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@Maia 😄😄:D
33-pictures-which-proves-that-japan-does-not-look-like-any-other-country-in-the-world

You probably already know that Japan is home to anime movies, karate martial arts and sakura blossoms. Of course, all this deserves all the attention. Bemorepanda is impressed!

 

But the real revelation about this country comes when someone tries to live at least a few days as a Japanese!

 

How about their futuristic-style toilets? Or have you ever dreamed that the train arrives just in time? But what about automatic devices that sell fresh eggs?

 

Here are some of the most unusual Japanese inventions and some interesting facts about Japanese culture and way of life, which will make you definitely include this country at the top of your travel list.

 

1. During strikes, bus drivers continue to travel on their route, but refuse to take payment from passengers.

 

2. This is how I was fed in a regular hospital in Japan when I gave birth there.

 

3. Here's how smooth Japanese trains are.

 

4. There are no housekeepers in most Japanese schools. Their work is done by students as a sign of gratitude for the school and teachers.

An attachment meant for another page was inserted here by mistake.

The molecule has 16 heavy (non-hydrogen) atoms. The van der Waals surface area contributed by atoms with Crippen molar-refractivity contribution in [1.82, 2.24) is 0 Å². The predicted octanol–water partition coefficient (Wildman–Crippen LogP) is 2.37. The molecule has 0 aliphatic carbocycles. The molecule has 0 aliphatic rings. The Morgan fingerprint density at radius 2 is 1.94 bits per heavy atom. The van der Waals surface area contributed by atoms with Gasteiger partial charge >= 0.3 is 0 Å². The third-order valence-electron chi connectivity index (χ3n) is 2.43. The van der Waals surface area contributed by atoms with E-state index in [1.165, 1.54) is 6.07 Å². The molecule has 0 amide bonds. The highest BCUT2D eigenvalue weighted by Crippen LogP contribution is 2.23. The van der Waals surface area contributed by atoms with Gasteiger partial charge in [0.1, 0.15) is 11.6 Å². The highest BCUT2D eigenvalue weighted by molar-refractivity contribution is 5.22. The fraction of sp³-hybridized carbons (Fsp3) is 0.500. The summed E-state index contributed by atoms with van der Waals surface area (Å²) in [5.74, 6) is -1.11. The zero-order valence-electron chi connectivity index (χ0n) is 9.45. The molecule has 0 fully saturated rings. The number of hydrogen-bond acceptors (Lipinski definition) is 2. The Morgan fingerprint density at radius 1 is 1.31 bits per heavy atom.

5. Art on sewer covers!

 

6. A very economical Japanese invention: the water you wash your hands with is then used to clean the toilet bowl.

 

7. Japanese fans stayed in the stands after the end of the match to help the stadium staff clean up.

 

8. Another reason I love Japan!

 

9. In trains the seats can be turned in any direction.

 

10. Another great invention: storage place for padlock umbrellas, so you don't have to always carry it with you.

 

11. On this sheet it is written: “I accidentally touched your bicycle and damaged its padlock. I'm really sorry."

 

12. In any toilet there is a support for children.

 

13. I forgot my shopping bag on a street in Osaka. When I returned, I found her sitting nicely by this tree. Of course all the shopping was in order.

 

14. This is a box of chewing gum and a set of papers. They are used to squeeze the gum after you finish chewing it.

 

15. In Japanese toilets you can often find panels with buttons that reproduce the sound of water, so as not to bother when doing your "chores".

 

16. In this toilet in Japan is an electronic panel that shows the free and occupied cabins.

 

17. All these people push the train to save a woman who got stuck between the train and the platform.

 

18. In Japan, even in the drainage channels, fish grow!

 

19. The names of the drink with Braille symbols for the blind are indicated on the beverage cans.

 

20. The Toreiyu Tsubasa train is equipped with small foot pools so that the journey is as relaxing as possible.